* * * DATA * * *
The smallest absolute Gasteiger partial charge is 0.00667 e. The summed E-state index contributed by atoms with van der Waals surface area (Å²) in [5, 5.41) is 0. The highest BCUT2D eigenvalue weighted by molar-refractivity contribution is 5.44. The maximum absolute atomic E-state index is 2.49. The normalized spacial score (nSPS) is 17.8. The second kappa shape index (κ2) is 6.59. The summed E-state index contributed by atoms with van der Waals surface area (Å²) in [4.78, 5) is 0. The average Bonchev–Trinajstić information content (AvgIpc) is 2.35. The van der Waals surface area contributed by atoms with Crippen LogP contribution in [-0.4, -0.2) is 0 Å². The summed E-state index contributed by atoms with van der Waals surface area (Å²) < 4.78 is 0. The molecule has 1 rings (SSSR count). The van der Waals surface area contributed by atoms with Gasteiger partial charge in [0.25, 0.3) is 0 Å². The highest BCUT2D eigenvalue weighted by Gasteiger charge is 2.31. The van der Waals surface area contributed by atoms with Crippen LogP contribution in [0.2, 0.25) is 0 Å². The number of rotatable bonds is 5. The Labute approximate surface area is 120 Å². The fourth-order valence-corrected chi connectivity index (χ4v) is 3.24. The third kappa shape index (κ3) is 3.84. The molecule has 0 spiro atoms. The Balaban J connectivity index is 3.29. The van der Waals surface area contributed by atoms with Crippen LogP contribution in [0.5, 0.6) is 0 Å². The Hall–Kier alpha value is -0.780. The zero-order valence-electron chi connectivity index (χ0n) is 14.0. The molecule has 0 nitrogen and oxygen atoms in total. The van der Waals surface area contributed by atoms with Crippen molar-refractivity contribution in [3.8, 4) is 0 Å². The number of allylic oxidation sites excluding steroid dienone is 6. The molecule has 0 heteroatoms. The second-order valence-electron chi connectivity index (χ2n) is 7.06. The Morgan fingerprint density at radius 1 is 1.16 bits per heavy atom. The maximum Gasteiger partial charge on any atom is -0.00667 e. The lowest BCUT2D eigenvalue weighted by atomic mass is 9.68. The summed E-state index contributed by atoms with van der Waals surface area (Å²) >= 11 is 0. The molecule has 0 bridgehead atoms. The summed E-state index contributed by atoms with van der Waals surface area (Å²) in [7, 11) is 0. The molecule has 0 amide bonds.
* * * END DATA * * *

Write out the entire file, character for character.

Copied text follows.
The smallest absolute Gasteiger partial charge is 0.00667 e. The summed E-state index contributed by atoms with van der Waals surface area (Å²) in [5, 5.41) is 0. The highest BCUT2D eigenvalue weighted by molar-refractivity contribution is 5.44. The maximum absolute atomic E-state index is 2.49. The normalized spacial score (nSPS) is 17.8. The second kappa shape index (κ2) is 6.59. The summed E-state index contributed by atoms with van der Waals surface area (Å²) in [4.78, 5) is 0. The average Bonchev–Trinajstić information content (AvgIpc) is 2.35. The van der Waals surface area contributed by atoms with Crippen LogP contribution in [-0.4, -0.2) is 0 Å². The summed E-state index contributed by atoms with van der Waals surface area (Å²) < 4.78 is 0. The molecule has 1 rings (SSSR count). The van der Waals surface area contributed by atoms with Gasteiger partial charge in [0.25, 0.3) is 0 Å². The highest BCUT2D eigenvalue weighted by Gasteiger charge is 2.31. The van der Waals surface area contributed by atoms with Crippen LogP contribution in [0.2, 0.25) is 0 Å². The number of rotatable bonds is 5. The Labute approximate surface area is 120 Å². The fourth-order valence-corrected chi connectivity index (χ4v) is 3.24. The third kappa shape index (κ3) is 3.84. The molecule has 0 spiro atoms. The Balaban J connectivity index is 3.29. The van der Waals surface area contributed by atoms with Crippen LogP contribution in [0.5, 0.6) is 0 Å². The Hall–Kier alpha value is -0.780. The zero-order valence-electron chi connectivity index (χ0n) is 14.0. The molecule has 0 nitrogen and oxygen atoms in total. The van der Waals surface area contributed by atoms with Crippen molar-refractivity contribution in [3.8, 4) is 0 Å². The number of allylic oxidation sites excluding steroid dienone is 6. The molecule has 0 heteroatoms. The second-order valence-electron chi connectivity index (χ2n) is 7.06. The Morgan fingerprint density at radius 1 is 1.16 bits per heavy atom. The maximum Gasteiger partial charge on any atom is -0.00667 e. The lowest BCUT2D eigenvalue weighted by atomic mass is 9.68. The summed E-state index contributed by atoms with van der Waals surface area (Å²) >= 11 is 0. The molecule has 0 bridgehead atoms. The summed E-state index contributed by atoms with van der Waals surface area (Å²) in [7, 11) is 0. The molecule has 0 amide bonds.